White House highlights demand response activities, opportunities
Washington (Platts)--26Feb2013/449 pm EST/2149 GMT
The ability to manage energy use better is an area where the federal
government should lead by example, and progress is being made on that front,
but there is large potential that is unmet in the demand response sector,
several speakers said Tuesday at a White House event.
The ability of government buildings to be used as energy resources -- by
reducing power usage during peak demand periods or storing electricity to aid
power grid operators dealing with fluctuating load and generation -- is
underutilized in the US, and federal agencies should view demand response
programs in regions with independent system operators as market
opportunities, said Federal Energy Regulatory Commission Chairman Jon
Having such buildings participate in demand response markets cannot only
improve the efficiency of the power grid, but it can provide revenue for
agencies by getting paid for being able to provide energy, ancillary services
or capacity in some ISO markets, Wellinghoff said at the event, which was
held by the White House Council on Environmental Quality.
Representatives from the Department of Energy, General Services
Administration, the Department of Defense and CEQ highlighted the potential
for federal building managers to take part in demand response markets while
also noting several challenges. ISOs do not cover many states and the Defense
Department takes a long time to make decisions, meaning that responding to
price signals is difficult for many military installations, said John Conger,
acting deputy secretary for installations and equipment at DOD.
With 300,000 buildings in the US and an annual utility bill of $4
billion, DOD is taking part in demand response activities on a limited basis,
producing $14 million in savings over the past year, Conger said.
GSA, which owns or acts as landlord for many US government buildings,
the agency's participating in demand response markets at this point is
"limited, but promising," said Dorothy Robyn, commissioner of public building
services at GSA.
Investing in automated systems at government buildings that can reduce
energy usage is something GSA is working on, Robyn said, and others mentioned
that automation and simplicity will be keys for greater demand response
Because the federal government is the largest energy user in the US,
CEQ held the event to determine ways that the government can try and "lead by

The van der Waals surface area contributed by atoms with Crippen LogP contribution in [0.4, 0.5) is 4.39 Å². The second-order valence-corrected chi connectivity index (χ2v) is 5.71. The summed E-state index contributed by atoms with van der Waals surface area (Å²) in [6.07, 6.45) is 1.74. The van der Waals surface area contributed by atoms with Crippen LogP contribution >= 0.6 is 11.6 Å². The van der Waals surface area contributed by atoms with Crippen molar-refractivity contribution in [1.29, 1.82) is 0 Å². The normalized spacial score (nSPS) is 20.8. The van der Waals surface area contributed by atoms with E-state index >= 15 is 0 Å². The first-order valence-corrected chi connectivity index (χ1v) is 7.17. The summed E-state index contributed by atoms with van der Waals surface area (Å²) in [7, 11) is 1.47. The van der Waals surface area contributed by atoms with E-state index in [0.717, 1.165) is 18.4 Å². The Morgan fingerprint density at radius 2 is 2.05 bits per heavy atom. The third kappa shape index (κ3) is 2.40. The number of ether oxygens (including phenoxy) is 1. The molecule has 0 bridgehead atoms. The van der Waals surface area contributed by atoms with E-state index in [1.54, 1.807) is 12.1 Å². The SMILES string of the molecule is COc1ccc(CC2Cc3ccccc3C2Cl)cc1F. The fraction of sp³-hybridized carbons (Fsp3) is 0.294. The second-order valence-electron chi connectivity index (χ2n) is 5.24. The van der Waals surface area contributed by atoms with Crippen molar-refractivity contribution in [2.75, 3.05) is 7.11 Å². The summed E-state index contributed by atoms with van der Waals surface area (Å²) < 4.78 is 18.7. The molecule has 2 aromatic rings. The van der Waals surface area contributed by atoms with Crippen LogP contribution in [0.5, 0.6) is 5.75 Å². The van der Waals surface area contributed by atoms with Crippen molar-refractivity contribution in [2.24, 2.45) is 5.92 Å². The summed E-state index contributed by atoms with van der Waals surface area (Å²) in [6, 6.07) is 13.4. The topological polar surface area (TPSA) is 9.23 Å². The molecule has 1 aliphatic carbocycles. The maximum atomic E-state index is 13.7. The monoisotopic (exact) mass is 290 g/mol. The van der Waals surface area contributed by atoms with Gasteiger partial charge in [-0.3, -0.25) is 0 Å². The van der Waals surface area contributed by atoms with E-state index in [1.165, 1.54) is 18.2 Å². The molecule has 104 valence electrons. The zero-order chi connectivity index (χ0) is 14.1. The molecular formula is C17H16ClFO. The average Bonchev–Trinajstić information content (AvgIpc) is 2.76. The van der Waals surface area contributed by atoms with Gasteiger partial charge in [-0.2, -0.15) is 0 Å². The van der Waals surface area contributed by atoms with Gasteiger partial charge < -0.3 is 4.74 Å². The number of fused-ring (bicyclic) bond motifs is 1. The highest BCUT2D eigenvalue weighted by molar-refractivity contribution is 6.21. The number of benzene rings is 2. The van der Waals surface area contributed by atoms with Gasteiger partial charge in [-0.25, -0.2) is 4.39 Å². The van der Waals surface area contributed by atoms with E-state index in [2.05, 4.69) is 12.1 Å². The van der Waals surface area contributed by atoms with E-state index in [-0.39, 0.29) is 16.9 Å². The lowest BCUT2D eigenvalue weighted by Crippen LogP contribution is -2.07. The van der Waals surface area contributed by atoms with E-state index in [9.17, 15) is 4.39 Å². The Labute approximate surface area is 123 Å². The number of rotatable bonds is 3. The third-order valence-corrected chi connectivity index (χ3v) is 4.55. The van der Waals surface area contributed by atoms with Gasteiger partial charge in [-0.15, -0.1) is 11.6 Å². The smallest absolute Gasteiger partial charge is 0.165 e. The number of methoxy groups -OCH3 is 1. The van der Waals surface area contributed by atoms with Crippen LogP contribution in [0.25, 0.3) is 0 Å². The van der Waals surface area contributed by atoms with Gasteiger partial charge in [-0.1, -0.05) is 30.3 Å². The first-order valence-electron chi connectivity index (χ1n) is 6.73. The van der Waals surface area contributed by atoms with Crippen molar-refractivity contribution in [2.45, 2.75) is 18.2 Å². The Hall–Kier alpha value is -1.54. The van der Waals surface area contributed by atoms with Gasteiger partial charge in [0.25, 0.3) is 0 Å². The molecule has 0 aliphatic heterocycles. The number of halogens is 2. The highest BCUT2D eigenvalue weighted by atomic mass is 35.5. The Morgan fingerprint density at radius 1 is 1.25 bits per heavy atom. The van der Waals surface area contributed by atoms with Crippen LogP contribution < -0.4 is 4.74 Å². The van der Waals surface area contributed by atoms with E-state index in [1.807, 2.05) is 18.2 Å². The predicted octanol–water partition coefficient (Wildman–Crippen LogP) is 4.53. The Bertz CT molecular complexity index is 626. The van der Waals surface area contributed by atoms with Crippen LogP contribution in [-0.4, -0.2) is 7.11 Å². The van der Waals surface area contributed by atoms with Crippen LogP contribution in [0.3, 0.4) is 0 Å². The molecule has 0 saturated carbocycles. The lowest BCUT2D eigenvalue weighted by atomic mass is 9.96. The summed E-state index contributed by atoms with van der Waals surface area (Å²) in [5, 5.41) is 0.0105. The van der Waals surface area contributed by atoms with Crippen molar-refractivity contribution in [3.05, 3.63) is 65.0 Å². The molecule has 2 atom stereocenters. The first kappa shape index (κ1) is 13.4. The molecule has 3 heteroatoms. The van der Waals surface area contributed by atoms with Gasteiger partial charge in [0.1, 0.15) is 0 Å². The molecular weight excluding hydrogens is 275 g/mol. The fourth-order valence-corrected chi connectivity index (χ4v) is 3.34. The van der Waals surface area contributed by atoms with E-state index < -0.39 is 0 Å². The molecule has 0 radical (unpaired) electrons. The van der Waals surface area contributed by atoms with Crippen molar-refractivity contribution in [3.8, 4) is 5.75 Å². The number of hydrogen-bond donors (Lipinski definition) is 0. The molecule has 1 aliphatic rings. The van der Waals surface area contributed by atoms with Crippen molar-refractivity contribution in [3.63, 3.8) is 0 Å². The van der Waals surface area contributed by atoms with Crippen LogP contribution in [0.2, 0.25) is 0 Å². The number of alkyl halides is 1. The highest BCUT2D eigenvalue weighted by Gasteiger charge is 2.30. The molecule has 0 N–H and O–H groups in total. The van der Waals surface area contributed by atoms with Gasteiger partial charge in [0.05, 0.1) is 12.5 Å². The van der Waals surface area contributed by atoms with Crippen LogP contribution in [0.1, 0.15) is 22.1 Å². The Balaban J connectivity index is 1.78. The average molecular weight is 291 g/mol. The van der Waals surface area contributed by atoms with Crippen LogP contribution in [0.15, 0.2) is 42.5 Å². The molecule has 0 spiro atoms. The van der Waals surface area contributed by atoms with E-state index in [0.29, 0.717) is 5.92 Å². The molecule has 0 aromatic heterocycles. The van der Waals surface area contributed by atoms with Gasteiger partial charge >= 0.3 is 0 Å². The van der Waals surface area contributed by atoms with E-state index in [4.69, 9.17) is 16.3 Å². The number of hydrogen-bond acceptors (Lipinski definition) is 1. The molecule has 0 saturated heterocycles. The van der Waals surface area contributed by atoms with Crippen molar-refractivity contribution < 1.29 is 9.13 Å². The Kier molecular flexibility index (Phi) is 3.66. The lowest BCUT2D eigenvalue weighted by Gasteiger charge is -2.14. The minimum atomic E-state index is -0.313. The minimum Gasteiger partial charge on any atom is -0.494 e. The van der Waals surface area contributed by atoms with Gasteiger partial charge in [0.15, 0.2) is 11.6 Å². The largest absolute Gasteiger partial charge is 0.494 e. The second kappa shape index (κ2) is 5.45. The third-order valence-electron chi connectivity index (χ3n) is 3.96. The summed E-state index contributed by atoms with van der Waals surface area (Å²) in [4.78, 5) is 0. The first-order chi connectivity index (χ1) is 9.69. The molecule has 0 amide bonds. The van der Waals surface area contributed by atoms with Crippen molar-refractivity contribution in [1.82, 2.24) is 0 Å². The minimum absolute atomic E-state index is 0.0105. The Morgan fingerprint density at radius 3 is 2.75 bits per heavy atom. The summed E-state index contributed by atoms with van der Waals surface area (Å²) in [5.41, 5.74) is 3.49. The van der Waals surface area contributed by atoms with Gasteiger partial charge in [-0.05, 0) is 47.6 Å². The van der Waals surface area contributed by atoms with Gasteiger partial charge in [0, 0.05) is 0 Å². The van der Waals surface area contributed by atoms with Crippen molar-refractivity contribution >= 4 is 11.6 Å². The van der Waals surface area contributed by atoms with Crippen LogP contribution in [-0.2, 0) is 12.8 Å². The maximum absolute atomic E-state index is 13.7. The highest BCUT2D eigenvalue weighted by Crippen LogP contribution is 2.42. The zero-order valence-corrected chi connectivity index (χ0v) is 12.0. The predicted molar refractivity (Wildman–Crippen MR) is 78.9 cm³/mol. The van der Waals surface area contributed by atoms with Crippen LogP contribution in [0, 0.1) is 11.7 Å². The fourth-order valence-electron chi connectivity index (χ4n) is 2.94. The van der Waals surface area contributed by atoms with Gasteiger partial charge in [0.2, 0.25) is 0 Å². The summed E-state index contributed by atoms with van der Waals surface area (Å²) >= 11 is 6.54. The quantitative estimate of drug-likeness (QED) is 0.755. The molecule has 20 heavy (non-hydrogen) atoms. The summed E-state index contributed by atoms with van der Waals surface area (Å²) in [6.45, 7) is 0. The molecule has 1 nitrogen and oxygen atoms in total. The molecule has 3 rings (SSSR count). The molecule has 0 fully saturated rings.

example" and learn from the private sector, said Nancy Sutley, chairwoman of
the CEQ. The Obama administration wants to tap the potential of demand
response markets and the event should help "bring to light innovative ways we
can cost-effectively reduce peak demand for energy," Sutley said.
Private sector representatives mentioned the growth of demand response
markets and how the US is viewed as the world leader in demand response
policies and technologies, unlike other clean energy markets where the US is
behind other countries. Hundreds of companies specializing in energy
efficiency and enhanced energy management for retail customers are attracting
attention from venture capitalists and countries around the world looking to
bring that expertise to Japan, Singapore and South Africa, said Tim Healy,
CEO of demand response firm Enernoc.
PJM Interconnection has seen a seven-fold increase in demand response
resources taking part in PJM's forward auctions over the past five years,
with last year's auction procuring more than 14,000 MW of those resources on
top of 923 MW of energy efficiency resources, said Terry Boston, PJM's CEO.
Boston touted the revenue stream allowed by PJM's capacity market, where
customers receive payment from PJM for being available to reduce load, as
being a key component driving the growth of demand response in PJM.
The ability to store electricity with batteries, water heaters, electric
vehicles or other devices also will go a long way toward enhancing customers
willingness to participate in demand response markets, Boston said.
Even with the huge growth of demand response in organized markets, it is
"just the tip of the iceberg" as companies look to tap energy usage data in
new ways and save money, Healy said. The government's Green Button Initiative
and other measures to enhance energy usage will help companies take millions
of points of data and turn them into "actionable business intelligence," he
That Green Button effort has gained commitments from more than 35
utilities, which provide consumers with online access to their own energy
usage data with the click of a button.
Data analytics is growing within the energy sector just as it is in
other businesses, and keeping energy data secure and available for use in
different energy-saving applications is a growing field, Healy said.
--Tom Tiernan, email@example.com
--Edited by Valarie Jackson, firstname.lastname@example.org